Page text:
I would have expected the report sometime in July or August at the latest.

~Max
The withholding of funds wasnít even known until late August.
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Old 01-20-2020, 06:58 PM
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The withholding of funds wasnít even known until late August.
Right you are. But I still don't see why it took all the way until November.

~Max
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Old 01-20-2020, 08:19 PM
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Right you are. But I still don't see why it took all the way until November.
GAO asked for OMB to explain its actions, and OMBís response came in something like mid-December.

Plus, the State Department never responded to GAOís questions. The report released last week stated that GAO will issue an opinion on whether State Department aid was also illegally held up when it can gather more info on that issue.

GAO is slow. It is slower than anything you can imagine. I would not want to have lunch with GAO, for deciding on the soup or salad would require several review boards. But in this case, GAO reported in a timeframe thatís quite reasonable, and also with greater alacrity than the courts have in matters relating to the scandal.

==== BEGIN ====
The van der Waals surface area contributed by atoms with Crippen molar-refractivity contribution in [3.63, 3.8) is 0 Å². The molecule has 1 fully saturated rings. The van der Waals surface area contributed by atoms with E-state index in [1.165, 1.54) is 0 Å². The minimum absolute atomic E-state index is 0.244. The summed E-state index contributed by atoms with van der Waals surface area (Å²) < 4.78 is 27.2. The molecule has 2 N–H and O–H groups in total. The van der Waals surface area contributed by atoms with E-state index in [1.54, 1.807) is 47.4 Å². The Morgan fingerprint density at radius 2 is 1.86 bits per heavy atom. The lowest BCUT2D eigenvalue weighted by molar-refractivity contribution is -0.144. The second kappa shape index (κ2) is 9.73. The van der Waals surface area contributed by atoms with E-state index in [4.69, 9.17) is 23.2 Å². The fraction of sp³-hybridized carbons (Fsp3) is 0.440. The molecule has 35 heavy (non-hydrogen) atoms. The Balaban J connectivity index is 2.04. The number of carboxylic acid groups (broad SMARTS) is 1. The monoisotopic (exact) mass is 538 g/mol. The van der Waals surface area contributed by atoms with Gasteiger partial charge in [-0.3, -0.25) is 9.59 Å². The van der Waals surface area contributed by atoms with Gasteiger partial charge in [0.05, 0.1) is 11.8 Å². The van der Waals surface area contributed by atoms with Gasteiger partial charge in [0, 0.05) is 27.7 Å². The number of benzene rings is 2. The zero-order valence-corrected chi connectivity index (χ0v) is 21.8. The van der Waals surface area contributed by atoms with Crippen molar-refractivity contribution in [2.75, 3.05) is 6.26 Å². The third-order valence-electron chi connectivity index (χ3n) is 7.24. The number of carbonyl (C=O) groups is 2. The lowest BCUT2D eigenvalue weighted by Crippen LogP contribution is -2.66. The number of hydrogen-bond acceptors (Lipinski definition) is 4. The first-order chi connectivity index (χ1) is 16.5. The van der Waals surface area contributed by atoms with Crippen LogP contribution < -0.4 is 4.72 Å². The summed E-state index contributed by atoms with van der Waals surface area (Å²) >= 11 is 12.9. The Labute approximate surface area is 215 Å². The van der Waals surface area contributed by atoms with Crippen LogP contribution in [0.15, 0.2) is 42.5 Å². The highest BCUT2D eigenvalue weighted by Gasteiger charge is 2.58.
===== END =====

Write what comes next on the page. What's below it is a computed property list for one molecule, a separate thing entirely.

#12  
Old 01-21-2020, 02:04 AM
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The reason that the legal system has a lot of "outs" is because it's not the intention of the legal system to put everything on rails and run the world off the edge of a cliff if someone accidentally lays a track that goes that way, and somehow the "world-train" just happens to get on that track. You have special injunctions, pardons, jury nullification, appeals, etc. There's a lot of room to maneuver a result that's clearly wrong onto the track, through the process of "let's employ some common sense here, not chop our arm off because the programmer missed an edge case."

The rules are meant to be there for the 99% of the time that everything just works the way that it was intended. But the people - judges, mayors, juries, etc. - are there to detect and solve that 1% case.